While this is a positive outcome, experts are warning that we are definitely not out of the woods yet. The flu season usually doesn't peak until February, which means there is still plenty of time for the influenza virus to gain momentum. What’s even more alarming is the fact that it is possible to contact both infections at the same time.
Already, a handful of people in the US, UK, and China have reported co-infections of the coronavirus and influenza. Though data on how the viruses interact with each other is currently limited, this is what we know at the moment about how co-infections happen, what the outcomes are, and what protective measures can be taken.
What makes a coronavirus and influenza co-infection possible is that the two viruses bind to different parts of the body. This means they aren’t competing with each other when it comes to infecting our cells.
According to Dean Winslow, an infectious disease specialist with Stanford Health Care, some evidence on influenza co-infection suggests that there is a short window of time in which one viral infection could inhibit a second infection from successfully fusing with our cells. That window, however, is “very short and unpredictable”, as Winslow told Huffington Post. It also isn’t clear if that protection exists only between influenza strains or if it holds up with other viruses like the coronavirus.
When the body identifies an intruder in the form of a pathogen, the immune system produces both a general and a specific response to fight off the infection. In theory, the general response may be able to ward off other viruses, too, to some degree. Unfortunately, for some people, that general immune system response may not be enough. The more targeted response, aimed specifically at each distinct virus, won’t be effective at fighting other pathogens.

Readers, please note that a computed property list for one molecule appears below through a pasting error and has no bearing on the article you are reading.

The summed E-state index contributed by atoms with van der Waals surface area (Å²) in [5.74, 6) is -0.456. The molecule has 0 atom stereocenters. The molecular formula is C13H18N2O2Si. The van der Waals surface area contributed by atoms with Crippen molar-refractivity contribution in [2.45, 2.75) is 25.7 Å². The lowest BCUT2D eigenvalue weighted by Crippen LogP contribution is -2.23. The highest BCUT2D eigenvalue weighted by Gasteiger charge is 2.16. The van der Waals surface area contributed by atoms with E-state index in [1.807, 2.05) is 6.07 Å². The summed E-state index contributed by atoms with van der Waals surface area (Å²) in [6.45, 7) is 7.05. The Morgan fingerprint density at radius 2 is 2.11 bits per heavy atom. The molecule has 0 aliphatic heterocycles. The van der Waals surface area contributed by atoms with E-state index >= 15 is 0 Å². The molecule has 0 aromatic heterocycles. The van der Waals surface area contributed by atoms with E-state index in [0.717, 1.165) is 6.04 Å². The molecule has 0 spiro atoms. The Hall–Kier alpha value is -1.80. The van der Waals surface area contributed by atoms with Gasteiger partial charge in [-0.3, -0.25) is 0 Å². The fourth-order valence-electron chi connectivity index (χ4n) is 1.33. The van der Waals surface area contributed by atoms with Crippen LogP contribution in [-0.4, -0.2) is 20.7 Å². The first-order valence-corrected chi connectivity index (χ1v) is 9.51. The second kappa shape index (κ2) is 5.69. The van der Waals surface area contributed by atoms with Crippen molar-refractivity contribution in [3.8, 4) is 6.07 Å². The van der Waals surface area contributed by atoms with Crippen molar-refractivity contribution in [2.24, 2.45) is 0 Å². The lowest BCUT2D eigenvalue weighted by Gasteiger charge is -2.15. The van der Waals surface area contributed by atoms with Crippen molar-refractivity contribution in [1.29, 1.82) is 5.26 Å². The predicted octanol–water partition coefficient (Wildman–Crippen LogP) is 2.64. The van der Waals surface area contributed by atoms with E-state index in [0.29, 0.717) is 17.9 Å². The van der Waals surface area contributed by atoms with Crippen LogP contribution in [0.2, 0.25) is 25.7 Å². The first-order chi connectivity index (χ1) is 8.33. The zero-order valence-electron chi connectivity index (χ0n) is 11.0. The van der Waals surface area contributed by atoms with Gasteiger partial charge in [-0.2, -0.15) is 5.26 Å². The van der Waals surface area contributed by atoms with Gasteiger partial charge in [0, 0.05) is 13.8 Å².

"What the immune system throws at one virus doesn’t work on the other, so it has to figure out how to do both. It’s very taxing for the immune system to be fighting off two aggressive and severe respiratory illnesses at the same time,” explained internist Matthew Heinz.
Doctors who have treated patients suffering from co-infection of influenza and other common coronaviruses don’t have very positive prospects. Early data suggests the same is true for Covid-19. All strains of influenza and SARS-CoV-2 harm the body in similar ways - both cause decreased blood oxygen levels, respiratory issues, and inflammation. So naturally, having these two infections could potentially make the inflammatory response even worse.
A recent study found that those co-infected faced a doubled mortality risk compared with patients infected solely with Covid-19. They were also more likely to be admitted to the intensive care unit and require a ventilator. Similar research from China confirmed those findings.
The best way to minimize the risk, according to experts, is to get tested for both the flu and Covid-19. These infections are easy to mistake for one another or misdiagnose, but as the treatments for Covid-10 and influenza are very different, being diagnosed and treated correctly is key. To learn more about how you can differentiate between Covid-19 and flu symptoms take a look at our previous article Covid-19 or the Flu: How to Tell the Difference.
Doctors are still gathering data on co-infections. As the colder season progresses, we will have a clearer picture of how co-infections play out on different people, and possibly more precise methods for treatment and prevention. Until then, experts are stressing the importance of continuing to practice all the recommended pandemic safety precautions. Wearing a mask in public, socially distancing, and washing your hands often is your best bet at preventing both illnesses, and having a safe winter and holiday season.
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